Occipital Nerve Blocks

What an Occipital Nerve Block Is

During a nerve block, pain-relieving medicine is injected in the region around a nerve in the posterior head region. This procedure is straightforward and typically performed in clinic, without sedation. During the procedure, a needle is placed near the nerve and an anesthetic (or a combination of anesthetic and steroid) are injected. Pain relief may be immediate and sometimes longer lasting.

An occipital nerve block is done to manage:

  • Pain that affects the back of the head or one side of the head.
  • sensations of shooting, zapping, stinging or burning pain
  • migraine or cluster headaches
  • A tender or painful scalp, which may be a sign of an inflamed nerve

What should I expect after the Occipital Nerve Block?

Immediately after the injection, you may feel that your scalp is numb and pain lessoned due to the local anesthetic injection. This is due to the local anesthetic injected. This sensation may last for a few hours. Your pain can return and the area of injection may feel sore for a day or two. This is due to the mechanical process of needle insertion and injection of medication into the tissue. Benefits may also be noticed beginning after a couple of weeks, sometimes in conjunction with continuing a migraine preventative medication.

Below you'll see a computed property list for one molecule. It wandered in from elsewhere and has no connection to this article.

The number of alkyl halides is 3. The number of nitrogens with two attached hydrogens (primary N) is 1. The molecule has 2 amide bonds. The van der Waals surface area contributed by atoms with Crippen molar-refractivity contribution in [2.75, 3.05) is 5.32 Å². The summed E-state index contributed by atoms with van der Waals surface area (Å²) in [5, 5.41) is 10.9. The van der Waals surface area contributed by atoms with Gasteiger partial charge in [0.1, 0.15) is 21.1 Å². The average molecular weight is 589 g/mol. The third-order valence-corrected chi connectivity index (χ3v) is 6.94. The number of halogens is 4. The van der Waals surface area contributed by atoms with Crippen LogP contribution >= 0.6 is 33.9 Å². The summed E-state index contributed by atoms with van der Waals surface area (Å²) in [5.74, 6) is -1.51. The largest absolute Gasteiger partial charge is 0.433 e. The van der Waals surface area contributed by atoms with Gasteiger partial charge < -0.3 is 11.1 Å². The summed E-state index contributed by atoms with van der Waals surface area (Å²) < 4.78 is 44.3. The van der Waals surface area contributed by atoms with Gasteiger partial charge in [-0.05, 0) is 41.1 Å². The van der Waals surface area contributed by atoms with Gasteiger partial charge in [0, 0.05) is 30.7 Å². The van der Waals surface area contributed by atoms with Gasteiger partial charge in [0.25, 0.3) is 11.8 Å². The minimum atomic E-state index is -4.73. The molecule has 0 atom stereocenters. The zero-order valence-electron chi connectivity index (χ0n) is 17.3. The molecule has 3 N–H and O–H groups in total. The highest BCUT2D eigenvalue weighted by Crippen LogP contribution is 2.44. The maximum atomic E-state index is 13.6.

What are the risks and side effects of Occipital Nerve Blocks?

This procedure is generally safe. However, with any procedure there are risks, side effects and possibility of complications. The most common side effect is temporary pain at the injection site. Some people may also experience temporary light-headedness. Other uncommon risks involve infection, bleeding, and worsening of symptom. Fortunately, serious side effects and complications are uncommon.

Who should not have an Occipital Nerve Block?

If you are allergic to any of the medications to be injected, if you are on a blood thinner medication, if you have an active ongoing infection, or if you have poorly controlled diabetes or heart disease, you should not have an occipital nerve block performed. Consider postponing it until your overall medical condition improves.